A Run on the Bank
We live in a factional reserve banking world, where only a fraction of the money that is created exists as cash. All the money from your paycheck gets deposited as numbers in a bank account, backed by cash, allegedly. You can withdraw cash from your account, and even take out all the money.
The problem is if everyone wants to take money out at the same time. As more people take money out, the solvency of the bank diminishes, where the promissory ability to pay people in cash for the money listed in their bank accounts is reduces. The ability to provide long-term financial obligation in the form of cash to more people goes down.
If people distrust the financial markets or economic situation, they may want to get their money out. If the other people will be trying to get their money out of the bank, they may try to get their money out too. This increases the risk of insolvency for banks.
Banks have presumably 10% of the money they create through loans and have on deposit, actually in the bank, maybe. It might be even less. Lets say everyone has the same amount of money in a bank, either from their paycheck or from a loan, and 2% of people try to withdraw all their money. The bank should be able to cover the cash withdrawals. But, if 20% try to withdraw all their money, then the bank can’t cover those withdrawals. Then the bank become insolvent.
The word spreads that the bank can’t cover withdrawals, even though they are legally obliged to. People lose trust in the bank, and want their money, they don’t want to lose it to a failing bank. So more people go to demand their money back. This is a run on the bank.
Laws have recently been passed in the European Union and elsewhere, like Canada, where banks can prevent withdrawals in a crisis, and even apply negative interest to charge people for having money in the bank.
When you put money in a bank account, you are trusting a bank to let you withdraw it. But then they own your money, not you. They can prevent you from taking money out in order to protect the illusory house of cards that the whole system is built upon. If everyone tried to withdraw all their money from a bank, the bank crashes and no one gets their money. Where is your money then? It’s nowhere. It’s gone. They stole your money from you in the end.
This deception is not understood by most people. The money magic game is being played, and we all let it be played because we need to put our money somewhere. So it goes into banks, and then they create money out of thin air through fractional reserve banking. They can create 90% times more money than they have in actual deposits from people who put their paychecks into accounts. Then when they create a loan, that loan gets deposited into an account and they can create 90% more money form that. Only 10%, a fraction of 1/10 is kept on reserve as money that comes from somewhere real.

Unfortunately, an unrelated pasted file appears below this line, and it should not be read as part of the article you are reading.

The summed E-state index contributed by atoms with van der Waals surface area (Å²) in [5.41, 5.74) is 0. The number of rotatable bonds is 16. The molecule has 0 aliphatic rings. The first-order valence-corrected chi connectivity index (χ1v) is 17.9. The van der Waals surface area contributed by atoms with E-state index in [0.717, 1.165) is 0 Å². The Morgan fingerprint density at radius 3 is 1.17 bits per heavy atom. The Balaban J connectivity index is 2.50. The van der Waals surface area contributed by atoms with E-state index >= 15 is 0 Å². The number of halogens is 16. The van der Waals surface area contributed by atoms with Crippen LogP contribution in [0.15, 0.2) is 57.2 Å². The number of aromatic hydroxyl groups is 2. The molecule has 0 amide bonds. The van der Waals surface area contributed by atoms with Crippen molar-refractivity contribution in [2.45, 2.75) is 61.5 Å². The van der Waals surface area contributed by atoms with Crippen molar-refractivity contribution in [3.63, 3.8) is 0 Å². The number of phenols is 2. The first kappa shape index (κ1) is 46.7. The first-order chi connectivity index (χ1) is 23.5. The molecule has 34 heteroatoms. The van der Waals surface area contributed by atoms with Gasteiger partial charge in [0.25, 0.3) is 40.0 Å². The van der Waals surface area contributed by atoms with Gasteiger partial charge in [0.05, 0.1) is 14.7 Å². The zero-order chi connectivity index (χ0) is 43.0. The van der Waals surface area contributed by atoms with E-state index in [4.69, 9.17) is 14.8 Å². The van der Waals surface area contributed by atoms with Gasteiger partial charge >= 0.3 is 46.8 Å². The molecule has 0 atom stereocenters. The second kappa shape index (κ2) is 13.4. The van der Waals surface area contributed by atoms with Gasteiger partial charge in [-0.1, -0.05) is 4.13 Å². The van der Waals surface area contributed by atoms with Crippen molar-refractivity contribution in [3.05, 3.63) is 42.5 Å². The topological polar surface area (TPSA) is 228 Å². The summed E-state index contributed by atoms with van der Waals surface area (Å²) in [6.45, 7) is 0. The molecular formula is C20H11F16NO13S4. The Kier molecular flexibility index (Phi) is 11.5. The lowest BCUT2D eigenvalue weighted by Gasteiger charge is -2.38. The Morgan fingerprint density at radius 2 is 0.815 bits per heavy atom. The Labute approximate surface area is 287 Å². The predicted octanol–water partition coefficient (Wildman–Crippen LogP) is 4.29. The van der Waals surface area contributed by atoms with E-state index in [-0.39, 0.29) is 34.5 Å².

The profits are made from the interest they charge for loans, for money that isn’t even there to begin with. If a bank only held deposited money and was not able to create any loans and invent money, then there wouldn’t be fractional reserve banking, and they would have 100% of the money that was deposited into it. Then they could cover all the cash withdrawals requested. But that’s not how things operate.
Our money is being used for them to generate huge profits. Billions of dollars in profits each year. And yet, if we want our money out, we can be prevented from taking it out, and we can even lose all our money because of the money-magic illusion and deception that they profit from. It’s an open conspiracy, right in our faces.
As for cryptocurrencies like Steem, you can make a run on Steem and withdraw all the token, but it doesn’t fail unless everyone tries to sell it all. Then the price would just plummet as people are trying to get whatever they can before they think it will fall lower, and lower, and lower. This would just make the price go lower, until no one wants to buy it. But then that’s when the rich usually buy things low and then the price goes back up, and they can sell it when it’s higher to make profit.
Often that’s what happens. It happened in the 1930s for the Great Depression. Rich manipulators started a selling off, the FUD (fear, uncertainty, doubt) grew and more people started selling. Then when things crashed, the rich bought up everything super cheap because they had the money to do so, since they already had money and also sold when the value was higher. That’s why you buy low and sell high to make money. Others who sell in FUD when the price gets lower and lower will end up losing, and those who sold high and then buy low make money when the value goes back up.